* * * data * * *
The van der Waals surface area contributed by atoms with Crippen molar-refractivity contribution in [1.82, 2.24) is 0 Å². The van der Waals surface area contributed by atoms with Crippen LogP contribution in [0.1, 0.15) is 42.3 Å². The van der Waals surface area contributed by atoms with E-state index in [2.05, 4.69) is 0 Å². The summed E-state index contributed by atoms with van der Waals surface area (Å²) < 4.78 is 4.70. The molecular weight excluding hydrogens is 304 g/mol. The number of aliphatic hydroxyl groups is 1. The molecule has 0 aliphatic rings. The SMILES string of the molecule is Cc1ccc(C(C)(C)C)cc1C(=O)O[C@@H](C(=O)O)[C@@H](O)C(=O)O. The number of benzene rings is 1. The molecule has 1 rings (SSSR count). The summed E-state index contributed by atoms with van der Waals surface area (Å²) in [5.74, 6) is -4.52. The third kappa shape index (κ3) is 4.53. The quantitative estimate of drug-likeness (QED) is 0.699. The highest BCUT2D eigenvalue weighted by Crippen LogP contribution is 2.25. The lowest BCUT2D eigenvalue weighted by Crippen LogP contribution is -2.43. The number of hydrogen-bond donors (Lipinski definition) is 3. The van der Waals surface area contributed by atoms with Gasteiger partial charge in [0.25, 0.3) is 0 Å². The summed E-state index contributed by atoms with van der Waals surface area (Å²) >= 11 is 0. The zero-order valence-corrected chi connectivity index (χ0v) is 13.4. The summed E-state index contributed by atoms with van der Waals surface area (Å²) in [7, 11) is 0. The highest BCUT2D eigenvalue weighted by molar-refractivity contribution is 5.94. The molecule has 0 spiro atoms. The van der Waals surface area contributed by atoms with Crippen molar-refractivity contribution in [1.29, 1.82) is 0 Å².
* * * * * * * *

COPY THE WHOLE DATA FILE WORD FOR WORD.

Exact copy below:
The van der Waals surface area contributed by atoms with Crippen molar-refractivity contribution in [1.82, 2.24) is 0 Å². The van der Waals surface area contributed by atoms with Crippen LogP contribution in [0.1, 0.15) is 42.3 Å². The van der Waals surface area contributed by atoms with E-state index in [2.05, 4.69) is 0 Å². The summed E-state index contributed by atoms with van der Waals surface area (Å²) < 4.78 is 4.70. The molecular weight excluding hydrogens is 304 g/mol. The number of aliphatic hydroxyl groups is 1. The molecule has 0 aliphatic rings. The SMILES string of the molecule is Cc1ccc(C(C)(C)C)cc1C(=O)O[C@@H](C(=O)O)[C@@H](O)C(=O)O. The number of benzene rings is 1. The molecule has 1 rings (SSSR count). The summed E-state index contributed by atoms with van der Waals surface area (Å²) in [5.74, 6) is -4.52. The third kappa shape index (κ3) is 4.53. The quantitative estimate of drug-likeness (QED) is 0.699. The highest BCUT2D eigenvalue weighted by Crippen LogP contribution is 2.25. The lowest BCUT2D eigenvalue weighted by Crippen LogP contribution is -2.43. The number of hydrogen-bond donors (Lipinski definition) is 3. The van der Waals surface area contributed by atoms with Gasteiger partial charge in [0.25, 0.3) is 0 Å². The summed E-state index contributed by atoms with van der Waals surface area (Å²) >= 11 is 0. The zero-order valence-corrected chi connectivity index (χ0v) is 13.4. The summed E-state index contributed by atoms with van der Waals surface area (Å²) in [7, 11) is 0. The highest BCUT2D eigenvalue weighted by molar-refractivity contribution is 5.94. The molecule has 0 spiro atoms. The van der Waals surface area contributed by atoms with Crippen molar-refractivity contribution in [1.29, 1.82) is 0 Å².